Poe and Pepper are enjoying a beautiful Caturday of poetry and music, in honor of Lawrence Ferlinghetti.
This photo is courtesy of my wonderful girlfriend Zyra.
One of the joys and hazards of letting Poe roam the porch. If she goes after the chippie she will be able to touch the ground but no more than that, and the ‘munk will sit just out of reach, laughing.
And it looks like the workflow worked. This is the Grand River, taken from the Sixth Street Bridge in Grand Rapids, facing north.
Katydid nymph on a jade plant.
In Sacramento for work for the week. In the spirit of John Scalzi, here is the view from my hotel window.
Middle of April. Warm enough in the morning to walk around in a sweater and Tilley hat. Hadn’t done that since, oh, sometime in October. What a relief to wander the woods relatively unencumbered! The animals felt it too; frogs, toads, snakes, turtles in abundance. And, of course, birds. Not much in the way of insects, though; not enough mass to store heat for more than a few moments. Anyway, here are a few photos. The rest are in an album here on Flickr.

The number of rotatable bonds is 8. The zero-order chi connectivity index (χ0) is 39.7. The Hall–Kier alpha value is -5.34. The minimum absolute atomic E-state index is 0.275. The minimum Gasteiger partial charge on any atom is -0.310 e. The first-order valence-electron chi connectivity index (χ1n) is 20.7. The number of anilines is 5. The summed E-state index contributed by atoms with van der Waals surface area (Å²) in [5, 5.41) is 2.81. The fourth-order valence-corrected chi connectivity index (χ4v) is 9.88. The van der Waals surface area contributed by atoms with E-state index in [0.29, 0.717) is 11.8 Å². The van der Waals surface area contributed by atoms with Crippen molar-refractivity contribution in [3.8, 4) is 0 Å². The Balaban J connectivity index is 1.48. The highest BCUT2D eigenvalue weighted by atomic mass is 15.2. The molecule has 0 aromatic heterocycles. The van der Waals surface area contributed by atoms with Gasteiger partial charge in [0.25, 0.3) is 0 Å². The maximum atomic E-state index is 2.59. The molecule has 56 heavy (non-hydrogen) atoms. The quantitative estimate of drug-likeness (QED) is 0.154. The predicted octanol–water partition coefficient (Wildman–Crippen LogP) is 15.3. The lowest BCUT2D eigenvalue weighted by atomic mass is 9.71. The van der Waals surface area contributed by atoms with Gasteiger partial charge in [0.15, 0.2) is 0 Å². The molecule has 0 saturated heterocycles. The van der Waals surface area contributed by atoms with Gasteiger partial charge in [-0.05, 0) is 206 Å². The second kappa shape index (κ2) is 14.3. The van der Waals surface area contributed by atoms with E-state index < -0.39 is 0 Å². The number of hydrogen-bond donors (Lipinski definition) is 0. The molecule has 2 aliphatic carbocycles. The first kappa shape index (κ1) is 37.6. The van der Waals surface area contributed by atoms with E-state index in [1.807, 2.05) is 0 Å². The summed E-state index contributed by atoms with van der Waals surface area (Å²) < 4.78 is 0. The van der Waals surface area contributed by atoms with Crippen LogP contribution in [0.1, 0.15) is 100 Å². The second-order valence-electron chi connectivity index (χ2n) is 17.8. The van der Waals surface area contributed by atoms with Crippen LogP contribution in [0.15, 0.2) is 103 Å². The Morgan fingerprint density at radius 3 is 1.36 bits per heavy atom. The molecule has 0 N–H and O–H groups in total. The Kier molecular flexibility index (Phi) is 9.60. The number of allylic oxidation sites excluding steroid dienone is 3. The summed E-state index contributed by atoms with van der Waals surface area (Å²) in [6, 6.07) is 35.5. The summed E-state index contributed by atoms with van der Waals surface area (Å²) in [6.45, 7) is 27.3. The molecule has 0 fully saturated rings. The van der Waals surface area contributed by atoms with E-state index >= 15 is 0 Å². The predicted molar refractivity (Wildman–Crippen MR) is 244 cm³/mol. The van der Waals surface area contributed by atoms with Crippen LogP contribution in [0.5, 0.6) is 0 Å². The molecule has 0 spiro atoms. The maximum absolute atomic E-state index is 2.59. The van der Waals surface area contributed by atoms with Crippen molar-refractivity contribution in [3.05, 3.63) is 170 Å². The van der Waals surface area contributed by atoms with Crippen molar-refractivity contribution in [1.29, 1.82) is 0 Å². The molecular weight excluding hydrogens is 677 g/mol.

The most boring chipmunk in West Michigan. Seriously. This little dude sat on that stump, mouth full of food, and didn’t move for at least a minute. Ain’t nobody got time for that!
Shy garter snake.
By the end of March the thaw had begun. Temperatures were up and the vast piles of snow were diminishing rapidly. But we had SO much snow that the thaw was (and is) a long, ongoing process. Seidman Park, one of my favorite haunts, was more white than brown or green; but it was still a beautiful day, and a beautiful walk.
I get the sense that the animals in Michigan are a little stunned from the winter.
Some photos here, the rest in their own set over at Flickr.
Seidman Park, out in the woods.
Snow melt creates a temporary stream across the trail.
Deer trail. I imagine the extreme winter and deep snow caused deer to concentrate along more established trails; thus the large amount of deer pellet trails in the forest. I expect that, come summer, there will be long intersecting lines of particularly healthy plants.
One of several turkey feathers I found during my walk. Someone got lucky. Someone else didn’t.